• The other issue for my scenario is that there is no CI/CD with GitHub directly in Storage (This one applies to AWS S3 too). So you have to use something Like Jenkins, VSTS, Azure Automation, Functions or some other tool to push the file to storage when there is new content to be published. But I wanted this to be something that folks can use without having to set up any infrastructure. I wanted to have something that you could just deploy via an ARM template with a few configuration settings and have a working site.

Here’s how my template works:

CDN

CDN can be used to help with the first point above. It can point to the container as the root for the site and with Azure Premium CDN, it can even use a rewrite rule to provide basic default document capability. One drawback to Azure CDN though is that you cannot set up the rewrite rules at deployment time nor and changes to the rules can take several hours to take effect. Not to mention Premium CDN is more expensive.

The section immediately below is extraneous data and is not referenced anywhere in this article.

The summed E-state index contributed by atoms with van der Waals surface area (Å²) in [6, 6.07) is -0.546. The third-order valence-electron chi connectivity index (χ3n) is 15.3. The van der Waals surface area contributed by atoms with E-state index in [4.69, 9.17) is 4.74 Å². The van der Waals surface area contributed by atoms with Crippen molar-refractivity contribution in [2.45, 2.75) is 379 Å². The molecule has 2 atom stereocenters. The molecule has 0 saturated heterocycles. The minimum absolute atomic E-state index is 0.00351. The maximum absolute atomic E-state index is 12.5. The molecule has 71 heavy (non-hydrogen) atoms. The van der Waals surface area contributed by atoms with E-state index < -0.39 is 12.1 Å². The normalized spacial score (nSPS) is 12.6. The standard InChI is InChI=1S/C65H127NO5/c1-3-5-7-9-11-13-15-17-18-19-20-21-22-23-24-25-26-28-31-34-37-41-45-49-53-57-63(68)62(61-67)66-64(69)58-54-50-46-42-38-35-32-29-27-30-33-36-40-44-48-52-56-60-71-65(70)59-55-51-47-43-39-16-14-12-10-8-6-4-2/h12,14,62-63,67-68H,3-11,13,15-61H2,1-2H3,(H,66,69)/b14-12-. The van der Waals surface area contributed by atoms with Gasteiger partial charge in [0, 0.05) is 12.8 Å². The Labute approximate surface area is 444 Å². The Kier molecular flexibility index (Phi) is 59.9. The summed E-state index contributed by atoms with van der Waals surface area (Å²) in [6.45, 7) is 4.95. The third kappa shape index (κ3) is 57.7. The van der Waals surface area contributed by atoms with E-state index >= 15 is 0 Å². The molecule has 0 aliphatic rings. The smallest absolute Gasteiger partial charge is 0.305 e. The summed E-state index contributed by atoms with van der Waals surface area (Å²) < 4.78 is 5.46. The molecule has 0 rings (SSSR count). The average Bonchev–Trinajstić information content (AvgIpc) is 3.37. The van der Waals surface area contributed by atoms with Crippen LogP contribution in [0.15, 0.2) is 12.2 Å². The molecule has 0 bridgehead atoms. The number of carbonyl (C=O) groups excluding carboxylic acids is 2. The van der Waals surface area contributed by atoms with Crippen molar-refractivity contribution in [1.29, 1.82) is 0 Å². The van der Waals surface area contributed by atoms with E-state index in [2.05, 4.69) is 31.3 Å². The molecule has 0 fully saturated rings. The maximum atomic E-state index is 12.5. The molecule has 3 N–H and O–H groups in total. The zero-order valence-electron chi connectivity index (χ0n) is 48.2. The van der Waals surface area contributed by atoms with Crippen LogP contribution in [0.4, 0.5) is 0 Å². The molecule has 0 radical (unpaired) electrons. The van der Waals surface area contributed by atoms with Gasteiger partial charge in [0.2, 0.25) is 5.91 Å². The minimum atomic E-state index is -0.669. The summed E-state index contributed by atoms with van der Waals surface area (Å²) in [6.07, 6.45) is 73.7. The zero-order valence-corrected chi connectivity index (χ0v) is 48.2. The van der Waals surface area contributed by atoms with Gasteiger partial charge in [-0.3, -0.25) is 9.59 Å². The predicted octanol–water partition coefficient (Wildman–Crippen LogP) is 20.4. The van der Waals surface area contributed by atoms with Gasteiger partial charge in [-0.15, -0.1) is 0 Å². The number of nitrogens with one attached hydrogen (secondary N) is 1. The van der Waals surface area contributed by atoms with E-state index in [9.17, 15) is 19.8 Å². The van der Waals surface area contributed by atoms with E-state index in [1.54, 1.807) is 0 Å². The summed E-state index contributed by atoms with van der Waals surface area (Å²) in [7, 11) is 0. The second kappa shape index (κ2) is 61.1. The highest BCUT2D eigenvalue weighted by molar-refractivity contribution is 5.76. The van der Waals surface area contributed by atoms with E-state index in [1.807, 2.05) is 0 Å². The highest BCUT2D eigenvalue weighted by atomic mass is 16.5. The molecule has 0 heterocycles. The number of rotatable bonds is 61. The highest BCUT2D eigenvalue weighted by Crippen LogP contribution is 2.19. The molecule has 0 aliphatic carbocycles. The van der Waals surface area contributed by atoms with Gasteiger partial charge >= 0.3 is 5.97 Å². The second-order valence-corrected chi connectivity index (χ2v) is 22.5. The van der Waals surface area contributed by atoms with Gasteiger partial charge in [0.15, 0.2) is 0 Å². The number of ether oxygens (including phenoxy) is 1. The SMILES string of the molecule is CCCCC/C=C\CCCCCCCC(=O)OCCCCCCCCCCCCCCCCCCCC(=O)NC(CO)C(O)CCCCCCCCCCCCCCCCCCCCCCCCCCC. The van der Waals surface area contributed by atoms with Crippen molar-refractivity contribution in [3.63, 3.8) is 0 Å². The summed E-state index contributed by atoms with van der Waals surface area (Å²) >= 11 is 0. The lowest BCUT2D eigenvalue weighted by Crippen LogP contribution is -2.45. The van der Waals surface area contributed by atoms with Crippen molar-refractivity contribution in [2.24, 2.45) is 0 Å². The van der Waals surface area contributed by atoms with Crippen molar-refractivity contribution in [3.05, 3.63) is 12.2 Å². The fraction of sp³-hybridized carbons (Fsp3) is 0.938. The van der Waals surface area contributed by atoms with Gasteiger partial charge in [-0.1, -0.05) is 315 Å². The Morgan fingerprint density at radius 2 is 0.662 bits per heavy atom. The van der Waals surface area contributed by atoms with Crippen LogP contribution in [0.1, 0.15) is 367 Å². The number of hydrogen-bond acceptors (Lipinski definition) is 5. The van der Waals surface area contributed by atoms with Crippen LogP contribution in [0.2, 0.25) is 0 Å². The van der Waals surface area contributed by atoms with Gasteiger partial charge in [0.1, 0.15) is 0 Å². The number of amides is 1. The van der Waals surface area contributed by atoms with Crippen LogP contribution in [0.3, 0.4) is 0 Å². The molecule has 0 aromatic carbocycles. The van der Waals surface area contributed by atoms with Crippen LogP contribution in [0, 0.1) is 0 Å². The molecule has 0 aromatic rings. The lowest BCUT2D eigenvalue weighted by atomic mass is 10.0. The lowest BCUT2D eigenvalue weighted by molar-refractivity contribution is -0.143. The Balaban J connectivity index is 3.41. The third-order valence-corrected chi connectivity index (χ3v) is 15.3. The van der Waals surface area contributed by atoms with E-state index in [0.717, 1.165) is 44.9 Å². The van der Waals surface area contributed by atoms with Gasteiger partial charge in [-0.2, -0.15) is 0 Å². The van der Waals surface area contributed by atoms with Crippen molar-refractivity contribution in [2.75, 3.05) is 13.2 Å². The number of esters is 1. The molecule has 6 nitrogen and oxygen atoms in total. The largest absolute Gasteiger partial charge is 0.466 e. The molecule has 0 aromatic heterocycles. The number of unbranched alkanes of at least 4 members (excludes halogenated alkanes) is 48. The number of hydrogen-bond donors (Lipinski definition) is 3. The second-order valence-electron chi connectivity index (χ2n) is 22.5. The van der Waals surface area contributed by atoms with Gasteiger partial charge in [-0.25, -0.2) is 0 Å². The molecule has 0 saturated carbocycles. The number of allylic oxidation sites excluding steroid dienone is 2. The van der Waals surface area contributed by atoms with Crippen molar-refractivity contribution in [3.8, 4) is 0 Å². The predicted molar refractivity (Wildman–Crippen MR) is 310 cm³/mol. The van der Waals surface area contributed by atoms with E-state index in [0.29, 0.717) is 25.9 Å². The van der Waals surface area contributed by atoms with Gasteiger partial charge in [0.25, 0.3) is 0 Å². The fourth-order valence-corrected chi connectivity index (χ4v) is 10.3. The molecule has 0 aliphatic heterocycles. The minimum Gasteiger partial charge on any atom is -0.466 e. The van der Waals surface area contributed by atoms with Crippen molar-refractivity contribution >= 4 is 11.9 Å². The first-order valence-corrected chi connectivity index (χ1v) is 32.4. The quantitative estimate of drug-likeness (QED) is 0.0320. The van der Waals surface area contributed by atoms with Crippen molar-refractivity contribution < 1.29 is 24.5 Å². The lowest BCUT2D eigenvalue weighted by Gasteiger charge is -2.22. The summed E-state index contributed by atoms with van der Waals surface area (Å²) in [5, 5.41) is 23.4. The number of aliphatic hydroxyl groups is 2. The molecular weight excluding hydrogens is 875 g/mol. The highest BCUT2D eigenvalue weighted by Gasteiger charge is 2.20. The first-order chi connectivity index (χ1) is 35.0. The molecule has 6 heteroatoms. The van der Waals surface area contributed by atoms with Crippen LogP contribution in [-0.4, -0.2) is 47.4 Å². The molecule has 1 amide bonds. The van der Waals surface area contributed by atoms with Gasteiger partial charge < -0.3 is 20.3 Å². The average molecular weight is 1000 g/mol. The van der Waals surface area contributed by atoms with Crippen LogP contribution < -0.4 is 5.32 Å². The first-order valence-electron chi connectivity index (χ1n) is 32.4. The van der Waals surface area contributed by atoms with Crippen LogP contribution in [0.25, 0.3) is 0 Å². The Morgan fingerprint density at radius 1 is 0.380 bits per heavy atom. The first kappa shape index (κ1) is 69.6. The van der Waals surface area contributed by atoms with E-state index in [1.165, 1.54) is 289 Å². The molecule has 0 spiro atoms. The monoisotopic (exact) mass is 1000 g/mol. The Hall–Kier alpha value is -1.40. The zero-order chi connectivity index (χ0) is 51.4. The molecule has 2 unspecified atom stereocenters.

With this in mind we use Azure Standard CDN. Which allows us to push the files as close to the users as possible minimizing the delivery time to the users. Then we use functions for the URL rewriting. Using a CDN is optional and can be enabled or disabled when deploying the template.

Function

Here comes Azure Functions to save the day, and nicely resolve the remaining items!

  • First, Azure Functions Proxies enables me to address the default documents and allows me to do so in a simple programmatic manner as part of the deployment. While Azure Functions Proxies are pretty cool, but they still, unfortunately, lack regex which would be incredibly useful for URL rewriting. This means our proxies.json file quickly gets ugly. see the snippet below:
{
    "$schema": "http://json.schemastore.org/proxies",
    "proxies": {
        "root": {
            "matchCondition": {
                "route": "/"
            },
            "backendUri": "https://%storageAccountName%.blob.core.windows.net/public/index.html"
        },"favicon": {
            "matchCondition": {
                "route": "/favicon.ico"
            },
            "backendUri": "https://%storageAccountName%.blob.core.windows.net/public/favicon.ico"
        },
        "level1": {
            "matchCondition": {